The average home in the UK will cost £227,000 in 2014, surpassing the pre-crisis peak for the first time, and reach £267,000 by 2018, according to a new forecast. Also, the Help to Buy scheme announced recently by the UK government could initially raise prices before increasing housing supply, says the forecast from the Centre for Economics and Business Research (CEBR).
CEBR also predicts the average home price will be £222,000 this year, 1.4% higher than in 2012, but just under the peak achieved immediately prior to the financial crisis. In the short term, lacklustre wage growth, domestic banks’ ongoing recapitalisation efforts and Eurozone financial unrest are expected to subdue house price growth this year and next. Thereafter, a strengthening economy will lead to rising wages, while population growth is projected to outpace housing supply increases.
It predicts that these two market fundamentals will lead to accelerating house price growth over the medium term. By 2018 a typical UK home will cost £267,000, as house prices rise by 4.6% over that year – in 2018 UK house prices will be 20.4% higher than this year. The organisation says that the Help to Buy scheme which is aimed at assisting buyers in getting on, or moving up, the housing ladder, is also set to stimulate supply growth as home builders respond to higher prices.
It has not included the impact of Help to Buy in its central house price forecast because the scheme’s details have not yet been fully disclosed. However, it has formulated a back of the envelope, stand alone estimate of its likely impact on housing supply and prices over next few years.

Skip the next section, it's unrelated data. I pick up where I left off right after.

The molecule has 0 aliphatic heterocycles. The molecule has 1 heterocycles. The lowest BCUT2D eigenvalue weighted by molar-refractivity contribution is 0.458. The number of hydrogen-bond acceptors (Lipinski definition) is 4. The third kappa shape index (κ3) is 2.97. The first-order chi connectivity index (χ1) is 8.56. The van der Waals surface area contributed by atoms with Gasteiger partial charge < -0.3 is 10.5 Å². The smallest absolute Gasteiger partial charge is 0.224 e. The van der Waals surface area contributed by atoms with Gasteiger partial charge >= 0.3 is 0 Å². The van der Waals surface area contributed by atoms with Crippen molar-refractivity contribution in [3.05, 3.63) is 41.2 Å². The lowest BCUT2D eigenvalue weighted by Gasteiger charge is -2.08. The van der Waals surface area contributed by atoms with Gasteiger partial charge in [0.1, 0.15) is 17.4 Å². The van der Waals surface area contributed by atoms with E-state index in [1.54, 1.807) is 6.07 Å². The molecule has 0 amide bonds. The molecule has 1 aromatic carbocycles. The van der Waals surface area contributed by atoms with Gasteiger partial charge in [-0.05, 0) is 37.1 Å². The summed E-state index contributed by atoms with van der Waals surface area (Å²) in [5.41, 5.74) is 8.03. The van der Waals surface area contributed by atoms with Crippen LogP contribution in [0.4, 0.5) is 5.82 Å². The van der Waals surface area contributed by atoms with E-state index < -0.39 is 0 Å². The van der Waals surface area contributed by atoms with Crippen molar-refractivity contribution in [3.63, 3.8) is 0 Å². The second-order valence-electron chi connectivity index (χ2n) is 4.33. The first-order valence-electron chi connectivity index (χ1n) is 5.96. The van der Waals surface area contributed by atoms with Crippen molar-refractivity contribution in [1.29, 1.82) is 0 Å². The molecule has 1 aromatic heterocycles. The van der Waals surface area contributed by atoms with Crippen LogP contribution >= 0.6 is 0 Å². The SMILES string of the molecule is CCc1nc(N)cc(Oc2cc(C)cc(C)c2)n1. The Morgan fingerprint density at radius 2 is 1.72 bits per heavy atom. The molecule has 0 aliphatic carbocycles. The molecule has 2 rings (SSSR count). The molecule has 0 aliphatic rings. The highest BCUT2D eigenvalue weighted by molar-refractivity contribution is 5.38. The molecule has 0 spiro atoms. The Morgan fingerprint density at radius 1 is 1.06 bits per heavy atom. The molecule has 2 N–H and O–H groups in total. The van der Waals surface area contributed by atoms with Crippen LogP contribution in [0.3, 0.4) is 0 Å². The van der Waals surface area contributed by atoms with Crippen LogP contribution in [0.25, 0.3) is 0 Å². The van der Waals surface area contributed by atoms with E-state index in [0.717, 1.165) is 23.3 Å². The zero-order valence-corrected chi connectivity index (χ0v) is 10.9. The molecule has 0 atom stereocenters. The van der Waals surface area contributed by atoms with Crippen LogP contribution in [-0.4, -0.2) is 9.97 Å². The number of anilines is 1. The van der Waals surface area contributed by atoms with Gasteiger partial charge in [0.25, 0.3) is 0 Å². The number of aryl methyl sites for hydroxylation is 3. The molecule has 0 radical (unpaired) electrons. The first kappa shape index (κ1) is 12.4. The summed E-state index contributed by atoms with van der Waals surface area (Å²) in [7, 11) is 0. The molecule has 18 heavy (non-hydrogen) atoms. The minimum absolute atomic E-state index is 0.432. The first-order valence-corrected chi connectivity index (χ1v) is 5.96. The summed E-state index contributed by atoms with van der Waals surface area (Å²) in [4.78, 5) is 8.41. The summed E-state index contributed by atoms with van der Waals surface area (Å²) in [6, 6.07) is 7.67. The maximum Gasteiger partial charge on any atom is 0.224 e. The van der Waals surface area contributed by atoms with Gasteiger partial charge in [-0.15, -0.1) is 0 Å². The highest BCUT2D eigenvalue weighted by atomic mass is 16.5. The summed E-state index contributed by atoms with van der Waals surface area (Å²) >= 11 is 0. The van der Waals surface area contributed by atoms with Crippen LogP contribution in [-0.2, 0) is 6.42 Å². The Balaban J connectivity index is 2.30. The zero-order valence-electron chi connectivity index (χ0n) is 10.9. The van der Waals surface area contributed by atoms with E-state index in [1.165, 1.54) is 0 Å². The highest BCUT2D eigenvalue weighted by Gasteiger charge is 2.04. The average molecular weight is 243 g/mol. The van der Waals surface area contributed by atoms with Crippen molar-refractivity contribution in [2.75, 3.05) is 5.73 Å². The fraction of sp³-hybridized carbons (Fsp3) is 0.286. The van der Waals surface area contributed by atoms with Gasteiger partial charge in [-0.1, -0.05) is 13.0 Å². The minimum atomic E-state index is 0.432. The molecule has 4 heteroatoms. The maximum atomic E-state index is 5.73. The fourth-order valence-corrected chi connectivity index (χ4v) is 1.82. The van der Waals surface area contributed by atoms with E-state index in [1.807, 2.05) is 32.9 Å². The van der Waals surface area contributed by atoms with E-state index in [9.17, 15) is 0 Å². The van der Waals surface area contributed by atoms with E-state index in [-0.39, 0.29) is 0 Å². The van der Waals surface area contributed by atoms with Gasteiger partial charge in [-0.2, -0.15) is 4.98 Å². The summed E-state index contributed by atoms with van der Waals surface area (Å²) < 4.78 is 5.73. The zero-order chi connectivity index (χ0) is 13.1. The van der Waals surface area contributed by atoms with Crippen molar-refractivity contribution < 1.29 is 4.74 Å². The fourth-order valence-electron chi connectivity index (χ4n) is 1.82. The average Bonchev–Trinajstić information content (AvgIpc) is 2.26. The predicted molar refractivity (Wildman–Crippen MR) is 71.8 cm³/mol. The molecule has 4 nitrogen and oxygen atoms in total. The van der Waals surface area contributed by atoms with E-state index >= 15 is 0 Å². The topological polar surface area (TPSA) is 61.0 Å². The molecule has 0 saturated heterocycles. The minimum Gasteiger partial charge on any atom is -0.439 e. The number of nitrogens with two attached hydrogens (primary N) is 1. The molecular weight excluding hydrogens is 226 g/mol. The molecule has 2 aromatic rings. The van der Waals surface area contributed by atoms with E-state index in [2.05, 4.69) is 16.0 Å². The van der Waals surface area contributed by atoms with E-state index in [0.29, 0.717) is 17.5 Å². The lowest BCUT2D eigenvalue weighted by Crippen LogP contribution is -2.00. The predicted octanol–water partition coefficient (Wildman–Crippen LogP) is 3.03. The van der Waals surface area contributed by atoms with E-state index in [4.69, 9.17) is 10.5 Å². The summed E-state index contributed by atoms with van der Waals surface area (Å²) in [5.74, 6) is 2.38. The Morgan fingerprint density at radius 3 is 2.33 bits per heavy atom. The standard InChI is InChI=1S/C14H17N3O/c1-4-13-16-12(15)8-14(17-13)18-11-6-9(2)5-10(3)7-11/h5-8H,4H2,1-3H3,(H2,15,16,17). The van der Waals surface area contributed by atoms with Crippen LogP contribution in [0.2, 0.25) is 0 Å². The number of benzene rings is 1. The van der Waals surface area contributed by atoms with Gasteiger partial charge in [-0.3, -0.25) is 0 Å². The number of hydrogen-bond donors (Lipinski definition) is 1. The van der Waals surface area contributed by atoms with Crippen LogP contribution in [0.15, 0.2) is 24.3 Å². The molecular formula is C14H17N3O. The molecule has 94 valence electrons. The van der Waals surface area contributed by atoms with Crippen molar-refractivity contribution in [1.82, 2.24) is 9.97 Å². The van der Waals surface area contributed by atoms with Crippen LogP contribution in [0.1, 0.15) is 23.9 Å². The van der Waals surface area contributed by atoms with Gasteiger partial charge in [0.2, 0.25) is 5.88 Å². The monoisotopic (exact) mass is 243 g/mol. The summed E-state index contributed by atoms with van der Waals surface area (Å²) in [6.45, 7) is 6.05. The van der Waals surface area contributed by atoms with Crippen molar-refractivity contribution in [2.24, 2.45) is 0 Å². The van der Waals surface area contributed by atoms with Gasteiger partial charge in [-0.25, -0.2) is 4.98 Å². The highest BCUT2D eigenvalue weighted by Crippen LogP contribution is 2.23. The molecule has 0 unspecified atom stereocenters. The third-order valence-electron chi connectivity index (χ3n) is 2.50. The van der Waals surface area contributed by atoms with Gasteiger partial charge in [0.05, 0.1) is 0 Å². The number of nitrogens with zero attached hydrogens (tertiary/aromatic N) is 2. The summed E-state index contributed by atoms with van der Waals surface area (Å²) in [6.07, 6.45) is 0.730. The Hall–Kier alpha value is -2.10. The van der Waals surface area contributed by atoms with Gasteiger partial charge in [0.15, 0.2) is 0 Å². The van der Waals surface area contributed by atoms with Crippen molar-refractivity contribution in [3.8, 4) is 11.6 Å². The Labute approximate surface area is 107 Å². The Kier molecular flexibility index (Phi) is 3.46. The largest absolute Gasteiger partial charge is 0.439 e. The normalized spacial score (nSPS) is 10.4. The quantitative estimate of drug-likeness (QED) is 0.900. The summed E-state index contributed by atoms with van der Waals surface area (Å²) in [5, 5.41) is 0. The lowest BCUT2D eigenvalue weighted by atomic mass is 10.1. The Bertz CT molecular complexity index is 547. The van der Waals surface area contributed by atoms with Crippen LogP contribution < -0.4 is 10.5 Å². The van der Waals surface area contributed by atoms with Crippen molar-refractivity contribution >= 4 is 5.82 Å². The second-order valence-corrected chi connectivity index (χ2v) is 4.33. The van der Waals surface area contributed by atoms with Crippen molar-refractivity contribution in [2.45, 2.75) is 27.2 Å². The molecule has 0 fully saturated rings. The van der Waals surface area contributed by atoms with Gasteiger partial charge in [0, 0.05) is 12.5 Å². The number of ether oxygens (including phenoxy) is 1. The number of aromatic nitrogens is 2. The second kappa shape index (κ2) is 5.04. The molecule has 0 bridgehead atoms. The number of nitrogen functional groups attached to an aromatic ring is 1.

Quote from PropertyCommunity.com : “A new multi billion housing package has been announced in the UK aimed at boosting the struggling residential real estate market. Some £3.5 billion will be made available to help first time buyers get onto the housing ladder and also others who are struggling to save the large deposits that lenders currently require.”
In 2014 it estimates that the scheme could raise prices by up to 0.8% without having any appreciable impact on housing supply. In 2015 it expects that home builders will respond to the higher prices which the scheme brought about in 2014. This means that in 2015, the Help to Buy could lead to an additional 4,800 homes being built. ‘By 2018, we expect the typical UK home will cost £267,000, over 20% more than this year. Gradual wage and population increases will be the fundamental drivers of this medium term trend,’ said Daniel Solomon, CEBR economist and main author of the report.
‘We expect the Chancellor’s new Help to Buy scheme will push up house prices before it raises housing supply. The scheme’s effects will be quite modest, but it could support the construction of roughly 5,000 new homes in 2015. This supply boost could provide a welcome route on to the housing ladder for a small number of aspiring home owners,’ he added.